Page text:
My husband had a friend that was a former Navy Seal. Like most that served in the various branches of Special Forces, he had given years of service to his country, and had dedicated his entire life to that service. Since Seal operations are often ‘top secret’, and he took an oath to remain silent (like all special ops soldiers),. As a result, he was forced to swallow his rage and pain, and memories.

He began his service in his youth. The Seals became his only family. When one of his teammates, his closest friend through many missions, and many years, died in his arms, it hit him harder than anything else he had ever experienced. The trauma was so great, that he could no longer function. He was hospitalized, and eventually ‘retired’ from the Navy.

He came home to a world he could not recognize, and tried to blend in. He took a job as a mechanic, but could not hold it. He had a small pension that allowed him to live, but he could not work, or go to school, even though his benefits would have provided an education, he could not keep the focus required for college. Mind you, this was a highly intelligent man. The Seals don’t take dummies. He was just lost in wounds, so permanent that they would never stop bleeding.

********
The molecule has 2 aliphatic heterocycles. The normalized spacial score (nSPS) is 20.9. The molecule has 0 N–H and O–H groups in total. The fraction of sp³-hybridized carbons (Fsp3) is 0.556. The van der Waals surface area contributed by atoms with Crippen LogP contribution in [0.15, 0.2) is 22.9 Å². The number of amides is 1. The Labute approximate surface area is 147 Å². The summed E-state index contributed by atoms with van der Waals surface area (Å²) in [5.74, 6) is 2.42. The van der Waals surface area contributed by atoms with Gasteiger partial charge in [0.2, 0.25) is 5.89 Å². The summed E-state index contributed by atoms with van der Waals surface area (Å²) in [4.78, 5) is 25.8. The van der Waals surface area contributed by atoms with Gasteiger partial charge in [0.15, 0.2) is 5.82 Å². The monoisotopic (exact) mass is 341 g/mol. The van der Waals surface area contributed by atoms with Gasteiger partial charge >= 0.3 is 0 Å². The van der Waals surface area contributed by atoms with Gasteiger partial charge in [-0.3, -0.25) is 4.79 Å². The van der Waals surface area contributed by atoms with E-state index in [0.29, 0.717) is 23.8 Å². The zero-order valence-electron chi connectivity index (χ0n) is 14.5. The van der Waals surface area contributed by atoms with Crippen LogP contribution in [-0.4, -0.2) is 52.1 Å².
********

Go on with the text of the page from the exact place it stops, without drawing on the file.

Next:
His mother could not understand him, even though his father had been a military man. His brother, who had served twenty years in the Army on a base in California, had never seen combat, and could not relate to him at all. He had no friends in the outside world, having joined the Navy at eighteen. He felt most comfortable in that underworld of society, often referred to as ‘outlaw’; because so many in that world were fellow veterans whose experiences were close to his own. They provided him with a foundation of family that he could relate to, since his own family, and society in general, had driven him away. Even when he found a lady and fell in love, she told him to “…just get over it!”

He could not. None of them can.

If you love a combat veteran, you must love them enough to accept them as they are, if you are ever to be able to help them learn to cope back in the world.